Everyone in the room stood and saluted Jones’ flag-covered casket, however, at Michael’s prompting.

Pastor Charles Riley said Jones’ death was not in vain. Despite his youth, Jones found a calling in life in the Army.

“He gave the greatest thing he could ever give, just like Jesus did,” Riley said.

The words of the martyr, St. Joan of Arc, were never more appropriate, he said.

“Some men live their entire lives and have nothing really to live for. I thank God I have a cause in my heart that’s not just worth living for, it’s worth dying for.”

Conversations with the soldier’s mother, Tenia Rogers, revealed more about the 2002 Kokomo graduate, Riley said. Of particular charm was the story of a care package Jones received in Iraq, containing a small radio-controlled car.

“That became the entertainment for everyone around him. I’m sure that in Baghdad that wasn’t a common thing to have,” Riley said.

Even small things can reveal something great about a person, the pastor said, praising Jones as a “gentle warrior,” who loved his brothers and sisters in the military.

“Your greatest friend is your brother standing beside you. You promise, if I go down, I’m gonna do my best to get you out too ...

“This was a real man, with a real heart, who believed in a real God, and fought for a real country ... He didn’t go the other way — he laid his life down, and he’s with God.”

Riley began by thanking Daniels for signing legislation late last week making disorderly conduct a felony charge if committed within 500 feet of a funeral.

While the governor and an estimated crowd of 450 at the service joined with more than 100 motorcyclists (who remained outside) in thanking Jones for his service, the controversial group targeted by the funeral protest legislation never showed up.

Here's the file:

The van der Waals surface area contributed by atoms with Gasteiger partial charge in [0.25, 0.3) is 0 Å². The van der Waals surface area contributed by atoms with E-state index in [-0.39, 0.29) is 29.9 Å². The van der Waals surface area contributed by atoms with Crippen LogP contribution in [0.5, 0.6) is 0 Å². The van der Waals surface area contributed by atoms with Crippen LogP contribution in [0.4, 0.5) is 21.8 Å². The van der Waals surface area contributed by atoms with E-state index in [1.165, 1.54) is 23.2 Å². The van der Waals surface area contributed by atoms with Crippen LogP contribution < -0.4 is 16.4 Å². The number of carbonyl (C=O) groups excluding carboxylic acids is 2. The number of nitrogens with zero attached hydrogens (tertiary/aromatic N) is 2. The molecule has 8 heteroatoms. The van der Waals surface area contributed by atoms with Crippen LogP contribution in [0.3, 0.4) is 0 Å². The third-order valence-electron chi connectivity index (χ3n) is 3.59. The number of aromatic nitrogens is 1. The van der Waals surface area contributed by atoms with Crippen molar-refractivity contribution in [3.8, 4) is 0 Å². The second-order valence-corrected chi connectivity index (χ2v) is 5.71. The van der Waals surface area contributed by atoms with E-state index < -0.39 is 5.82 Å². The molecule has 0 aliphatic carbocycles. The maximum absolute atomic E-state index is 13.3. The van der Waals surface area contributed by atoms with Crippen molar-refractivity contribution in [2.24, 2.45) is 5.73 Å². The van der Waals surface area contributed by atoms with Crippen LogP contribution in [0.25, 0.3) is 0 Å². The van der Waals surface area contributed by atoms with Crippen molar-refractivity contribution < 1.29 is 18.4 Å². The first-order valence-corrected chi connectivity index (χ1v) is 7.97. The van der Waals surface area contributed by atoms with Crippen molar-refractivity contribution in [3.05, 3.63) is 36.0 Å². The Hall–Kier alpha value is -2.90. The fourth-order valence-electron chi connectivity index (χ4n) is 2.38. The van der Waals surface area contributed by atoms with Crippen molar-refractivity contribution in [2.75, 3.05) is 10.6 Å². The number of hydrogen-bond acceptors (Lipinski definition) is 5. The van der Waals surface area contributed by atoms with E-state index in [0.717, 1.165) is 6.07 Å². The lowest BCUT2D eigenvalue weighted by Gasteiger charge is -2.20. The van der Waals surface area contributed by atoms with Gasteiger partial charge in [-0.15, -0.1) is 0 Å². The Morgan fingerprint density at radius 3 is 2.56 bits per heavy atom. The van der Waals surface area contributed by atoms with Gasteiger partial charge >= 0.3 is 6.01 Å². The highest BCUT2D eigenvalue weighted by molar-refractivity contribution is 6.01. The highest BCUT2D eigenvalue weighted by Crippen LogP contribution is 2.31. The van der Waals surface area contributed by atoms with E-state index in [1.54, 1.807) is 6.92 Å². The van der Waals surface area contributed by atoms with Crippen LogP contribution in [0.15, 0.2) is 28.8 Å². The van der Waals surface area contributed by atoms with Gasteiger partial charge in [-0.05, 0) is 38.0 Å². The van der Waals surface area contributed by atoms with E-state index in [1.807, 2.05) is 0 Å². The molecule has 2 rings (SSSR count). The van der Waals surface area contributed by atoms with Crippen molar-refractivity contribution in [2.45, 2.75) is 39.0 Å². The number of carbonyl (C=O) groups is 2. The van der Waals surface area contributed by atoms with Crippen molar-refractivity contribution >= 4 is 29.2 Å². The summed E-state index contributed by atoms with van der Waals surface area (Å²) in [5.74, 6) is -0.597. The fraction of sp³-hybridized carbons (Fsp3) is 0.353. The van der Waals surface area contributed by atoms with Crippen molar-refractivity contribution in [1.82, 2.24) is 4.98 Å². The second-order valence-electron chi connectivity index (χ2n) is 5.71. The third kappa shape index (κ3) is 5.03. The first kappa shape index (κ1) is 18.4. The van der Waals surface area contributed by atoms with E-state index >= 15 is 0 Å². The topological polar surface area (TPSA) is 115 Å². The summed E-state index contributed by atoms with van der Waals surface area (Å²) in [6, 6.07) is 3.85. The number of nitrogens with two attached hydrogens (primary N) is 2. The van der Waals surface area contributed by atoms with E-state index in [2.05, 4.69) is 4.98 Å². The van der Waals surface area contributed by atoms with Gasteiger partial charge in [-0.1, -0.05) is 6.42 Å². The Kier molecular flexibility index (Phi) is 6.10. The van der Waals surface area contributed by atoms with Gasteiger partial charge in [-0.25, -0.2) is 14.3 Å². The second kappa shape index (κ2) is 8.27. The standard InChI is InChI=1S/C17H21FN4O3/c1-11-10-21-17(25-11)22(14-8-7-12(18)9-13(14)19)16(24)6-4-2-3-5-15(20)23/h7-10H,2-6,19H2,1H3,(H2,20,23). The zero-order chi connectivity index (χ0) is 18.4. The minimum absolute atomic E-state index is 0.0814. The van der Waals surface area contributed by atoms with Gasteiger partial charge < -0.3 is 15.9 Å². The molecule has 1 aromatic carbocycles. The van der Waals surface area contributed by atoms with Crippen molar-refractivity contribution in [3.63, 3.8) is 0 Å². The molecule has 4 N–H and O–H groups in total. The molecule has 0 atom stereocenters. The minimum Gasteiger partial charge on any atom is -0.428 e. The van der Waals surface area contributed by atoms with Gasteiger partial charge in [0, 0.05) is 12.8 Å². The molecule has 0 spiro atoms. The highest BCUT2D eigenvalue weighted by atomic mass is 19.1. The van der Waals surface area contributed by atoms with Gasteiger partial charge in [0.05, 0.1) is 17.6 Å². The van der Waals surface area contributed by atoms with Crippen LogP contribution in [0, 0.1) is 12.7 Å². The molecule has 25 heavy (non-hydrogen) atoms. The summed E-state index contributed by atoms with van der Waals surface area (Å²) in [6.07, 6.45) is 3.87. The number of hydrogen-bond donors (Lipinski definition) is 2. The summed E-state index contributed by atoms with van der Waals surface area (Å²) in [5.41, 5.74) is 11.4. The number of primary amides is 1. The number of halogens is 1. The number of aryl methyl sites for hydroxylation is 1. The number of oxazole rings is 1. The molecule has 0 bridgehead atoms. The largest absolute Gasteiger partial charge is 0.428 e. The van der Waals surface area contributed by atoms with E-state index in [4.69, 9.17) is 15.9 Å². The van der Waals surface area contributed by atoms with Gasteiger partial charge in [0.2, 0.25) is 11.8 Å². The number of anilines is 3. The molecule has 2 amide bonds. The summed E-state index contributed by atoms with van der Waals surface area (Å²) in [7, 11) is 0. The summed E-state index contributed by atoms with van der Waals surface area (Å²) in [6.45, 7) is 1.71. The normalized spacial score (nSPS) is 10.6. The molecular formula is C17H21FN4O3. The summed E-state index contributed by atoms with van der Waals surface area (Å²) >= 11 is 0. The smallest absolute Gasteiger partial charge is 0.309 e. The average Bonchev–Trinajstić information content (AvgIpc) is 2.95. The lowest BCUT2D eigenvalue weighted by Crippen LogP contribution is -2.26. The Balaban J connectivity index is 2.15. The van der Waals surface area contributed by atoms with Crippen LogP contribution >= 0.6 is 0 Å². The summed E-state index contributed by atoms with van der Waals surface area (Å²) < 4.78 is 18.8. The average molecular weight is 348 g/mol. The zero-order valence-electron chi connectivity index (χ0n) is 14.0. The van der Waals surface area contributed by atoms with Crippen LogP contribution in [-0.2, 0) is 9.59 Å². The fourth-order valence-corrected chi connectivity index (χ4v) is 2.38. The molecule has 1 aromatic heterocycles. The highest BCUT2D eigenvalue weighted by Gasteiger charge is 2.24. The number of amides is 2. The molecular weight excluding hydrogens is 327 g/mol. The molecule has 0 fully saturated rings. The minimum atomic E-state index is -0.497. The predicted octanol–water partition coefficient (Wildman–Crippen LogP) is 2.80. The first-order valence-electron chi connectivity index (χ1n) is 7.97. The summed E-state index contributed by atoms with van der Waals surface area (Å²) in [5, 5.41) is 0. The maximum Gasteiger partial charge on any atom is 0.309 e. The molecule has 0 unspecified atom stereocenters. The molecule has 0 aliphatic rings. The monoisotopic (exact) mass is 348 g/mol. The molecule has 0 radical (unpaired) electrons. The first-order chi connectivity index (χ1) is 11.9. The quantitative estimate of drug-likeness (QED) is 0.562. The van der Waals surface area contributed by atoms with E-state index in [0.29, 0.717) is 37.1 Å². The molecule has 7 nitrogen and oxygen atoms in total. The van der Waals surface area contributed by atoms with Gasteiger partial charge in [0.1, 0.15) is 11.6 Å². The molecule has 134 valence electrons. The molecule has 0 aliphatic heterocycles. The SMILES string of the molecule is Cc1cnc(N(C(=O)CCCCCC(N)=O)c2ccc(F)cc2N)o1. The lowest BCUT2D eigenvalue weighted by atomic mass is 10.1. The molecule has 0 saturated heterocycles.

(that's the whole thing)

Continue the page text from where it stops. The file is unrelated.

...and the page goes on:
At several points during his address, however, Riley repudiated one of the Westboro Baptist Church’s central tenants — that the soldiers killed in Iraq were denied God’s saving grace.

“I didn’t come here to preach and I didn’t come here to protest. I came here to proclaim. Thank you, Rickey. You gave your life so we can have the freedom to do what we do here in these awesome United States of America,” Riley said.

“Rickey, even though he’s separated from us, he’s not dead. He’s more alive now than when he was on the earth.”

Riley finished by reading from a tribute authored by one of Jones’ friends.

“American liberties come with a price. I was one willing to make the sacrifice.

“An American hero with a great big heart, I served my country and I did my part.”

Then it was time for Sgt. Rickey Jones to begin his slow journey to his final resting place. Outside the sanctuary, Harley-Davidson motorcycle engines began rumbling.

Inside, the only sounds came from the boots of honor guard members as they marched to take their place beside the casket, and a mother’s inconsolable grieving.

The gray-bearded veteran, leaning on his cane, lost in thought after the service, looked as if he might have heard those sounds before.

Army Sgt. Rickey E. Jones was killed in action on 02/22/06.